RCA Model 14-S-7070G Television (1957)


What great colors for a TV—lipstick red with gold trim! This 14-inch black-and-white set caught my eye during a trip to northern Washington. I call it my '57 Chevy TV, a real design classic.

As with most tube portables, it would be more accurate to call this one a "luggable." Its dimensions are 14.5 by 12 by 16 inches deep, a nice size for a tabletop, but not conducive to frequent moves.

The gold rings on the top are mounts for a thick leather carrying strap. My set is missing the strap, which was probably discarded after it broke.

I didn't know exactly when this set was built until Ed Ellers sent me this note regarding the model number:

In the 1951-1956 model years the scheme was as
follows: the first two digits before the letter(s) were
the overall screen size, the letter(s) indicated the type
of set, and the first digit after the model number gave the
model year. The next digit after that was the level of that
model (starting with 0), and the last digit was the specific
cabinet style. So for your 21T227, 21 would have been the CRT
size, T would have meant a standard TV model (D stood for
Deluxe), 2 meant the 1952 model year, the next 2 meant the
third level of 21" standard TV models, and the 7 was the 
cabinet style.

In the 1957-1959 model years this scheme was modified with
a fourth digit indicating the cabinet finish. Thanks to Ed
Reitan (http://www.novia.net/~ereitan/), I found out that
0 was cherry (as in your 14" set), 2 ebony (a.k.a. black),
4 was maple, 5 was mahogany, 6 was walnut, 7 was either
blonde or limed oak, 8 was bleached birch and 9 was maple
or light cherry. In the 1960 model year this was modified
to put the year digit before the letters, and a different
set of letter codes were used; starting in the 1961 model
year the letter codes were changed again to the same system
RCA uses today, as follows:

A B&W portable
B B&W table model
C B&W console
D B&W combination
E color portable
F color table model
G color console
H color combination
I B&W Service Company model (for hotels, schools, hospitals, etc.)
J color Service Company model

In the 1964 model year the screen size designation was omitted
and all TV model numbers that year began with 14. From 
1965-1980 TV model numbers had a model type letter, a year 
letter and three digits; from 1981 to the late 1980s they had a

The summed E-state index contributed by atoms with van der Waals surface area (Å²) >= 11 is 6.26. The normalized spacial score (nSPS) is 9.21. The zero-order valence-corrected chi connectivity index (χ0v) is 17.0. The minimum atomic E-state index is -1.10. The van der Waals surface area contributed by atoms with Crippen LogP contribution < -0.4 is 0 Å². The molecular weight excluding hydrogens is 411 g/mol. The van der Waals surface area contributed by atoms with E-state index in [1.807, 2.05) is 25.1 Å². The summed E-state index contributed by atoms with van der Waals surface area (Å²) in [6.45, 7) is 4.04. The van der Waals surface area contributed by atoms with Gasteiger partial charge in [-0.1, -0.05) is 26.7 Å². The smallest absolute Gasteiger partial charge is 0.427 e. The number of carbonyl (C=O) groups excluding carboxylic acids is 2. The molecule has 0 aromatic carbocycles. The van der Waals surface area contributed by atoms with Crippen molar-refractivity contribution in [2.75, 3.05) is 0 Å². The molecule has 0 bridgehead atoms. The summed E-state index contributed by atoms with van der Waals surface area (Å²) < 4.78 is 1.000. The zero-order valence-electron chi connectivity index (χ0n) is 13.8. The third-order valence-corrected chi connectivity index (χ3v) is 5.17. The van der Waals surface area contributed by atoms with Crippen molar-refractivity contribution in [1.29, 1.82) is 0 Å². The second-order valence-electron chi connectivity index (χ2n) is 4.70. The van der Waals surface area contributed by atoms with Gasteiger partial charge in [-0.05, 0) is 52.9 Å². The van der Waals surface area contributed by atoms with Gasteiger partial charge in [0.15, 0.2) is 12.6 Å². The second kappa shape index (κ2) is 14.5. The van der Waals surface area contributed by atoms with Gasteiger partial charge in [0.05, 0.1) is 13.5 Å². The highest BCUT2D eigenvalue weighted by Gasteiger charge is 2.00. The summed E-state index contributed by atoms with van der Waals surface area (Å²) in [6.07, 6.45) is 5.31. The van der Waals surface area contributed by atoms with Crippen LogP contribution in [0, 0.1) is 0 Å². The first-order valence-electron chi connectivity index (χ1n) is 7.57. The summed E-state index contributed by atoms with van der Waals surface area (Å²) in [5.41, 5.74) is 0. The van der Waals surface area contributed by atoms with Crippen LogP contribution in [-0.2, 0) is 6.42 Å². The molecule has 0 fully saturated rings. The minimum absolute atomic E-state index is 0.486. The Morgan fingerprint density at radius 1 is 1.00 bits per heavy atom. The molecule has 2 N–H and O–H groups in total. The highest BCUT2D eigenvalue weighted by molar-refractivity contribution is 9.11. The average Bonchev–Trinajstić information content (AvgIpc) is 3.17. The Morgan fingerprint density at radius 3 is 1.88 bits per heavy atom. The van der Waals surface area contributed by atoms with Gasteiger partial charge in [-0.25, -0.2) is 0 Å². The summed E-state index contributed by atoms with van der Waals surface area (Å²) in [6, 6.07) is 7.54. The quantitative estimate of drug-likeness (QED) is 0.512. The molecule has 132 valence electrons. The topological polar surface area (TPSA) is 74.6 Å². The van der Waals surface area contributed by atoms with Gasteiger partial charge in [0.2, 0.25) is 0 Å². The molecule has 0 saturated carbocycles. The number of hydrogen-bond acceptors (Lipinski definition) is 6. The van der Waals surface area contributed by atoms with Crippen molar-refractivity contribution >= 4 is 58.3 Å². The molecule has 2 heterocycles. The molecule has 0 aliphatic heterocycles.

model type letter, a year letter, a third letter (either R or C)
and three or four digits; starting in the late 1980s (I'm not
sure of the date) RCA TV model numbers have had one or two model
type letters, two digits for the screen size and three digits 
for the model.

Ed Ellers

Electronic Restoration

This television "almost worked" as found. The screen lit up, and the sound came through just fine. There was only one thing missing—a video image!

Although I had restored many radios at this stage, this was my first TV project. The TV sat on the shelf for quite a while. Then I ran across a cute 1950's book called How to Adjust and Service Your TV Set.

Don't you love that cover photo of Lucy and Desi? Here's the thumbnail diagnostic guide from the back cover.

Written for non-technical TV owners, the book contained considerably less information than I had hoped. It explained the basics of television theory, but it didn't go beyond simple adjustments and helping you decide which tubes to replace.

Still, some information is better than none. According to the book, my TV's symptom indicated a problem in the video section. The set's label identified its video tubes, and I happened to have replacements in my stash of known-good tubes.

Before substituting any tubes, I removed the chassis from the cabinet, brushed away all the dust, and gently powered it up using my variac, to make sure it didn't have any serious shorts. Seeing no smoke and smelling no bad smells after a few minutes of operation, I turned it off, popped in the replacements, and tried it again.

Caution! TV repair is more hazardous than repairing old tube radios, which can be dangerous enough. A live chassis has elements carrying high voltage—more than sufficient to cause serious injury or death. Unless you have experience in working around high-voltage electronics, I'd advise you to leave the job to someone else.

With some fresh tubes in place, I saw an instant improvement. In addition to sound, there was a pretty good image, even using a rabbit ear antenna in our lousy reception area. In the photo below, my camera's flashbulb washed out the image pretty badly, but you still may be able to pick out the character Phoebe from the TV show Friends.